It happens every time. As soon as I started live-posting on Facebook and Instagram about a meal I’m having at Julian Serrano, the comments start pouring in:
“Phoning it in.”
“Wanted to like it but didn’t.”
“Not a fan.”
These opinions come fast and furious from a fount of foodie friends every time I mention I’m dining there.
“Oh come on, ELV,” they’ll say. “Everyone knows Jaleo is so much better.” (No, it isn’t. It’s different, but not qualitatively better.)
So what’s the problem? Has Eating Las Vegas lost its finely honed sense of taste and discernment? Is everyone out of step but me?
Let’s take a step back and assess.
To begin with, there is a problem and it’s called progress. The kind of progress that comes from a more educated consumer. The kind of consumer who, thanks to the internet, knows a helluva lot more about food than he or she did in the 90s, but still not nearly as much as they think they do.
Fifteen years ago, Spanish food was almost unheard of in America. If you asked an educated American who Ferran Adrià and José Andrés were, most of them would’ve guessed “Latino telenovela stars.” Outside of a few Spanish joints in a few big cities, Spanish tapas were a niche market, and a mighty small one at that. Few remember that Cafe Ba Ba Reeba came to town about this time, hung around for five years, and then quietly folded its tent, years before Andrés made his first big splash at The Cosmopolitan.
No one gave two craps about Spanish food ten years ago and now everyone’s a friggin’ expert.
All credit is due to Andrés for raising everyone’s awareness of the bounty of Espana, and there’s no doubt that his restaurants are some of the best in Las Vegas (and the United States). But Julian Serrano — a native of Madrid — knows a thing or two about this food too.
So why all the love for José and dissing of Julian? Partly we think is because of p.r. (José is a one man force of nature) and Serrano is more of a classic chef — someone who lets his cooking do the talking. But it’s also about a fundamental misunderstanding of what Spanish tapas are, and how, in classic form, they are not always to American tastes. That, and the epicurean standards of the day demand more bells and whistles than many classic tapas deliver. (This is why Andrés gets cheers from the casual gastronome, while Serrano gets a shrug. José’s chefs are always doing cartwheels in the kitchen, while JS sticks more to the basic small plates that made these dishes famous.)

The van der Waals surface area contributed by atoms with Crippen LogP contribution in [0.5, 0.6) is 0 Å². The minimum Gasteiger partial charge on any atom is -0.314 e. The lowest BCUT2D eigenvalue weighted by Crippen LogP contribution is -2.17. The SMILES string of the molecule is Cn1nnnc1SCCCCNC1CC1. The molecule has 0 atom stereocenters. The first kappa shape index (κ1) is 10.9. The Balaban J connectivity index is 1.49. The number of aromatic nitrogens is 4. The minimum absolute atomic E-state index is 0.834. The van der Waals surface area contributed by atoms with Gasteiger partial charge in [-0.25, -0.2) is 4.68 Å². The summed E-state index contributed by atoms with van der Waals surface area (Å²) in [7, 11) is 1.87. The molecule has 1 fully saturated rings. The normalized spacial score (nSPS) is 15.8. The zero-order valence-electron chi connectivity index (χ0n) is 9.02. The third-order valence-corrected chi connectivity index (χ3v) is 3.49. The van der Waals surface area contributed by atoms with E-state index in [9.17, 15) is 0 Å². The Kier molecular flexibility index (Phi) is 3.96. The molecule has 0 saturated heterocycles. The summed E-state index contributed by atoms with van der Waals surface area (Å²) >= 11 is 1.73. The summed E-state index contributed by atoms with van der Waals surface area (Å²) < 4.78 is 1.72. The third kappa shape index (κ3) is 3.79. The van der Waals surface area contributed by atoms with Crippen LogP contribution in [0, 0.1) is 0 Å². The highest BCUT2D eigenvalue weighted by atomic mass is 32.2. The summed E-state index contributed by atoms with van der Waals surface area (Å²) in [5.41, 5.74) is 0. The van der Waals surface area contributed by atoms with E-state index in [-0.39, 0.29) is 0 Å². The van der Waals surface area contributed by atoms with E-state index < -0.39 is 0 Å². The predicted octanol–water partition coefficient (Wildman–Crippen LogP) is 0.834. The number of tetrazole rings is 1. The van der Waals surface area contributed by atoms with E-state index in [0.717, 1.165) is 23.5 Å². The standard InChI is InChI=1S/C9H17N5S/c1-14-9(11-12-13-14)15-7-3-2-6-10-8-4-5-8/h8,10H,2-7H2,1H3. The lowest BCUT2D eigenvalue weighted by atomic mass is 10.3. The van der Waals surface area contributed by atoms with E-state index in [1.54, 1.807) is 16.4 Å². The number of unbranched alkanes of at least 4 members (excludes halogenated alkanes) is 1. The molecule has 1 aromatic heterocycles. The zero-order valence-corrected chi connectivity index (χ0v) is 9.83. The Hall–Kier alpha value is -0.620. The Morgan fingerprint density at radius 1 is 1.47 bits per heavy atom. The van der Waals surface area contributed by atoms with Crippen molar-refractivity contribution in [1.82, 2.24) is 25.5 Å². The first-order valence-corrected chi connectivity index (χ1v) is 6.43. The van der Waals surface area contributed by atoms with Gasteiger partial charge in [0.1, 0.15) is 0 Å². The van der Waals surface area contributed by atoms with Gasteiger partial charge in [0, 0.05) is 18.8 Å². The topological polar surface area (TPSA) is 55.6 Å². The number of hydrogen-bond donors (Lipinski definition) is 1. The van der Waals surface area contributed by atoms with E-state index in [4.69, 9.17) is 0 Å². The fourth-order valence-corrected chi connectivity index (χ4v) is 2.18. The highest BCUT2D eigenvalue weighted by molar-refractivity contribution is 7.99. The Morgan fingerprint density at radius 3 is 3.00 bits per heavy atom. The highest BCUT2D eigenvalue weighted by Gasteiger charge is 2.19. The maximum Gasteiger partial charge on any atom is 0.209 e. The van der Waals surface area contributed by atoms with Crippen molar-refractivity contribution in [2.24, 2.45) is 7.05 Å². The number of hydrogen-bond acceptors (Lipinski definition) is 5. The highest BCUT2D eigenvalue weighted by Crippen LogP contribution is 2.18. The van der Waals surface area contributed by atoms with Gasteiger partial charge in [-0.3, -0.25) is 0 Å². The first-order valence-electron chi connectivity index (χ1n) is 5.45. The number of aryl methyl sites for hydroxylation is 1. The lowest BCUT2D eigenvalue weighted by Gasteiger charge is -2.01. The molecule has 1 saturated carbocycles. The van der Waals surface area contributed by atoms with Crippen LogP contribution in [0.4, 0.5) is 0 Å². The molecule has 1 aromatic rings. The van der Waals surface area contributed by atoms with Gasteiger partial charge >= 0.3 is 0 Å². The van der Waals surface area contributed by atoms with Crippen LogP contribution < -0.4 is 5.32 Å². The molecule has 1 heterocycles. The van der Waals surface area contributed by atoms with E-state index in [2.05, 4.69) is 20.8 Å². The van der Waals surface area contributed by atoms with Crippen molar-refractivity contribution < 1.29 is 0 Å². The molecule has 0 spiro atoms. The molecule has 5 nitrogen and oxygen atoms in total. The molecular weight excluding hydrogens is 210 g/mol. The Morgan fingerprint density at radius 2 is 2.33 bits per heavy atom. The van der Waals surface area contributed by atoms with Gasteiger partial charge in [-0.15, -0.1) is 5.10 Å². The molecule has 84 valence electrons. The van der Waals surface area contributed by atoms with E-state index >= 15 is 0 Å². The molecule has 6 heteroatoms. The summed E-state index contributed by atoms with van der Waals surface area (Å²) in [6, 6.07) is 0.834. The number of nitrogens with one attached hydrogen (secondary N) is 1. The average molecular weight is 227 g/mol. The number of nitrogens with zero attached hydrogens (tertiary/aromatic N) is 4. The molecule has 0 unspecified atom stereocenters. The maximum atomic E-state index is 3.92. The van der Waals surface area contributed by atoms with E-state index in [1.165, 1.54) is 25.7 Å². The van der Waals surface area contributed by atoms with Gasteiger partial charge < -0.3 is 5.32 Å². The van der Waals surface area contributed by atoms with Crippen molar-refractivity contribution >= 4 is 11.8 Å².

This is why, when we post a picture of this first class bouquerones:
…we hear snide remarks like: “Big deal, food from a can,” from people who didn’t even know what a bouquerone was a decade ago. (For the record, Joël Robuchon once told me that the hardest dish to make well is a Caprese salad. “There’s no room for error,” he said. “Even the slightest flaw is visible.” For the record #2: He wasn’t talking about growing your own tomatoes and making your own mozz.)
These days, everyone’s a critic and the adage that a little learning is a dangerous thing gets proven every day on our Facebook feed. (True, traditional bouquerones are bought pre-salted and soaked (in vinegar) and packed here, but so are various Spanish peppers and other fish. And I’d rather eat a pound of certain packaged tuna than an ounce of some of the stuff that gets pawned off as fresh in our humble burg. The Spanish are the canned food kings of the world, and the tapas bars of San Sebastian are filled with little bites that come from their tradition of ready-to-eat seafood.
But forget things like stuffed peppers and charcuterie (that isn’t cured in-house here or anywhere but Spain), and focus on paella: